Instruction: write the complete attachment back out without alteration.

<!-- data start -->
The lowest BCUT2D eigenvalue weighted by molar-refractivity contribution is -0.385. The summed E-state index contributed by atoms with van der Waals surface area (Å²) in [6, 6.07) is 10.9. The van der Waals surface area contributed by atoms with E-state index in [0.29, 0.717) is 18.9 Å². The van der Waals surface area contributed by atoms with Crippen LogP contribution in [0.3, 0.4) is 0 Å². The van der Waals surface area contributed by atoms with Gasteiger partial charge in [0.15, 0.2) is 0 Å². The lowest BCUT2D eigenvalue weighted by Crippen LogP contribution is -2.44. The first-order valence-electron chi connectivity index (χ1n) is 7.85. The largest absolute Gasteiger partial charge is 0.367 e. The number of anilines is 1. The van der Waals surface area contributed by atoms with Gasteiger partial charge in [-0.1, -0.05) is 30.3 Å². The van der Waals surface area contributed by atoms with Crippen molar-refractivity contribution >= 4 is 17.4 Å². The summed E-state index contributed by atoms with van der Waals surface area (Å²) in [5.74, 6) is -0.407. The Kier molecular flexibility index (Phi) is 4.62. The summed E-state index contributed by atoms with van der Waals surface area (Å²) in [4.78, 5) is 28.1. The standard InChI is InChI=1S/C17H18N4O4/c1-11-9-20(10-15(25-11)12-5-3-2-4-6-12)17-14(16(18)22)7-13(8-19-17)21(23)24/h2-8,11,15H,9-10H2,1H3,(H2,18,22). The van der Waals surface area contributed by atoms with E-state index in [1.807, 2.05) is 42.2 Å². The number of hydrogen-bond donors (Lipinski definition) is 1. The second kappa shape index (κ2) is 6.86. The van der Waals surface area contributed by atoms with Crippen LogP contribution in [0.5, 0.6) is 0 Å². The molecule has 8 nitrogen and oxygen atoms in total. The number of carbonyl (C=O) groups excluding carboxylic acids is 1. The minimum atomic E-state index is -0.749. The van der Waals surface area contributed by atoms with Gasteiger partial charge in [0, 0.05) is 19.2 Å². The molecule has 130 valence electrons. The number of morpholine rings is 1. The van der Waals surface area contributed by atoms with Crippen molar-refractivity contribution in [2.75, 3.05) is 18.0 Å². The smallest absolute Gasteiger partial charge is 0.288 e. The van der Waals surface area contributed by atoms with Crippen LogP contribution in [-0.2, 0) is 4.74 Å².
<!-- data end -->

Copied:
The lowest BCUT2D eigenvalue weighted by molar-refractivity contribution is -0.385. The summed E-state index contributed by atoms with van der Waals surface area (Å²) in [6, 6.07) is 10.9. The van der Waals surface area contributed by atoms with E-state index in [0.29, 0.717) is 18.9 Å². The van der Waals surface area contributed by atoms with Crippen LogP contribution in [0.3, 0.4) is 0 Å². The van der Waals surface area contributed by atoms with Gasteiger partial charge in [0.15, 0.2) is 0 Å². The lowest BCUT2D eigenvalue weighted by Crippen LogP contribution is -2.44. The first-order valence-electron chi connectivity index (χ1n) is 7.85. The largest absolute Gasteiger partial charge is 0.367 e. The number of anilines is 1. The van der Waals surface area contributed by atoms with Gasteiger partial charge in [-0.1, -0.05) is 30.3 Å². The van der Waals surface area contributed by atoms with Crippen molar-refractivity contribution >= 4 is 17.4 Å². The summed E-state index contributed by atoms with van der Waals surface area (Å²) in [5.74, 6) is -0.407. The Kier molecular flexibility index (Phi) is 4.62. The summed E-state index contributed by atoms with van der Waals surface area (Å²) in [4.78, 5) is 28.1. The standard InChI is InChI=1S/C17H18N4O4/c1-11-9-20(10-15(25-11)12-5-3-2-4-6-12)17-14(16(18)22)7-13(8-19-17)21(23)24/h2-8,11,15H,9-10H2,1H3,(H2,18,22). The van der Waals surface area contributed by atoms with E-state index in [1.807, 2.05) is 42.2 Å². The number of hydrogen-bond donors (Lipinski definition) is 1. The second kappa shape index (κ2) is 6.86. The van der Waals surface area contributed by atoms with Crippen LogP contribution in [0.5, 0.6) is 0 Å². The molecule has 8 nitrogen and oxygen atoms in total. The number of carbonyl (C=O) groups excluding carboxylic acids is 1. The minimum atomic E-state index is -0.749. The van der Waals surface area contributed by atoms with Gasteiger partial charge in [0, 0.05) is 19.2 Å². The molecule has 130 valence electrons. The number of morpholine rings is 1. The van der Waals surface area contributed by atoms with Crippen molar-refractivity contribution in [2.75, 3.05) is 18.0 Å². The smallest absolute Gasteiger partial charge is 0.288 e. The van der Waals surface area contributed by atoms with Crippen LogP contribution in [-0.2, 0) is 4.74 Å².